Running the TCS NYC Marathon was an incredible experience that I will never forget. To give a simple recap of the race would not do justice to the magnificence of this once in a lifetime running adventure. Plus, I like to do things differently than other bloggers (in case you haven’t noticed). So I’m sharing the 15 most significant parts of the marathon that will stay with me forever. Hopefully, this takes you through my emotional and mental marathon journey without all the physical suffering.
- The training. I began preparing for the race in the excruciating August heat. After running 12 miles on a treadmill to avoid the heat, I knew I had the mental energy to complete the arduous training. I ran 5 times per week on extremely sore legs that never fully recovered, which made me realize that I could do ANYTHING. The most annoying part of the training was the constant hunger. Believe me when I tell you that it’s possible to get sick of carbs.
2) Getting to the start. The NYC Marathon starts at Fort Wadsworth on Staten Island. The only ways to get there are to take a REALLY early morning bus or the Staten Island Ferry. To avoid the insane crowds, I decided to take a later (9am) ferry, which worked out perfectly. When I got to Staten Island, I only had to wait for a bus to Fort Wadsworth for about 30 minutes (instead of 1-2 hours, like the people before me). One thing I could’ve never expected was the insane amount of traffic on Staten Island. It took us 45 minutes to go three miles. I made it to the start just in time for my 10:40 am start.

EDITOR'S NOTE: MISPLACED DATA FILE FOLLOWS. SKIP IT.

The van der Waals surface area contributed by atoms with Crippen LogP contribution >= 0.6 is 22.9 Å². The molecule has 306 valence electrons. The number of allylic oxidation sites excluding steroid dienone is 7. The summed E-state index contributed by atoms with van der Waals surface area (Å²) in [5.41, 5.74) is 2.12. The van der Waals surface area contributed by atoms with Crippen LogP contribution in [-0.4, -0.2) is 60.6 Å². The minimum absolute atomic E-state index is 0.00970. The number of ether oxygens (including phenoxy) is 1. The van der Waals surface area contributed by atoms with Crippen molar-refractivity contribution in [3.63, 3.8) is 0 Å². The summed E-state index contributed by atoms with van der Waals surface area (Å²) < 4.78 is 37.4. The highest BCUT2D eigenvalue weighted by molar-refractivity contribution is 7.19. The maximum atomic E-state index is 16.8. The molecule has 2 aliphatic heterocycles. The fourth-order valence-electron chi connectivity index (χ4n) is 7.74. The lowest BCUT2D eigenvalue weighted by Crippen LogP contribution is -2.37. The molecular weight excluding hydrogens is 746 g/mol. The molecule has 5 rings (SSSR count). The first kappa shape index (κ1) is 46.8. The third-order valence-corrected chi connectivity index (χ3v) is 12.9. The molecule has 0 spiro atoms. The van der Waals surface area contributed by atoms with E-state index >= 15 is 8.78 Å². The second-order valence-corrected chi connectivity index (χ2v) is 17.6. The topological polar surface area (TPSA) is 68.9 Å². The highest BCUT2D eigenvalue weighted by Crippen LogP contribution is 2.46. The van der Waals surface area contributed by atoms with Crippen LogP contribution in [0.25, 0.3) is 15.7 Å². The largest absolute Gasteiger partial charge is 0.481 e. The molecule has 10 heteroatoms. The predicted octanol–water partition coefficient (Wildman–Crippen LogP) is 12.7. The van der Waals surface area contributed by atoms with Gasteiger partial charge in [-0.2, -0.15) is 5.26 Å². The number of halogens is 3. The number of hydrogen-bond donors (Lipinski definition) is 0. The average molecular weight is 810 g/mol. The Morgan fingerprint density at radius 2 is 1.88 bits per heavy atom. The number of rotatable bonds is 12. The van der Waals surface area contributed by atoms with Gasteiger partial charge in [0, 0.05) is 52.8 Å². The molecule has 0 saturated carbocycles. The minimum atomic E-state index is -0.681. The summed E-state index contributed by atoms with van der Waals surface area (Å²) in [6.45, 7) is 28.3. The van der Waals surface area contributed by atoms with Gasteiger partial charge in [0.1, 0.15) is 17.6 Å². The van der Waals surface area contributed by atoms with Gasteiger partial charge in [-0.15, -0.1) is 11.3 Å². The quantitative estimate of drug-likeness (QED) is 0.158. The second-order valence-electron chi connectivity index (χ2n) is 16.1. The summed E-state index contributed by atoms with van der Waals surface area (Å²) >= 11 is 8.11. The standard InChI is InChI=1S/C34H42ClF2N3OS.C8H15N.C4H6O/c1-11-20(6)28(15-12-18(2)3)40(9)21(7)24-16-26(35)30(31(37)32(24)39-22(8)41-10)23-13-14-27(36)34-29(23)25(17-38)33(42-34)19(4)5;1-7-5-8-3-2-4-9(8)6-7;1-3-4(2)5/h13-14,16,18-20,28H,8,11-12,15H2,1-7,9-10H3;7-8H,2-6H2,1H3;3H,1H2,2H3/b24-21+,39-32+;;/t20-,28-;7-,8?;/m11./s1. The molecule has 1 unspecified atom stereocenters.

3) The start. Waiting on the upper level of the Verrazano Bridge for the race to start was thrilling, to say the least. When it was time, the announcers counted off with an “on your mark…”, then a cannon shot off (yes, a cannon!), and Frank Sinatra’s “New York, New York” played through the speakers. Running over the Verrazano Bridge was unlike anything I’ve ever experienced, and it made me feel like I was on top of the world.
4) The spectators and their energy. After crossing the bridge, I started my journey through Brooklyn with unrelenting energy from screaming spectators. The air was electrified with the voices of energetic fans, and it put a smile on my face for miles. That smile continue for many miles, especially when I ran into my first friend at mile 7 in Park Slope.Wondering what it’s like to run the #TCSNYCMarathon for the first time? This runner shares her… Click To Tweet
5) My first sign at mile 11. I’ve run a ton of races. In fact, I ran 9 races in 2015 alone to guarantee my entry into this marathon. But I’ve never had anyone on the sidelines with a sign just for me. That changed at mile 11 of the TCS NYC Marathon. I was beyond thrilled to have own personalized spectator moment.
6) Hitting 13.1 and feeling great. I’ve run 8 half marathons, and I know what it feels like to cross the finish line after 13.1 miles. I’m usually tired and happy it’s over. But when I hit 13.1 in this race, I felt fantastic.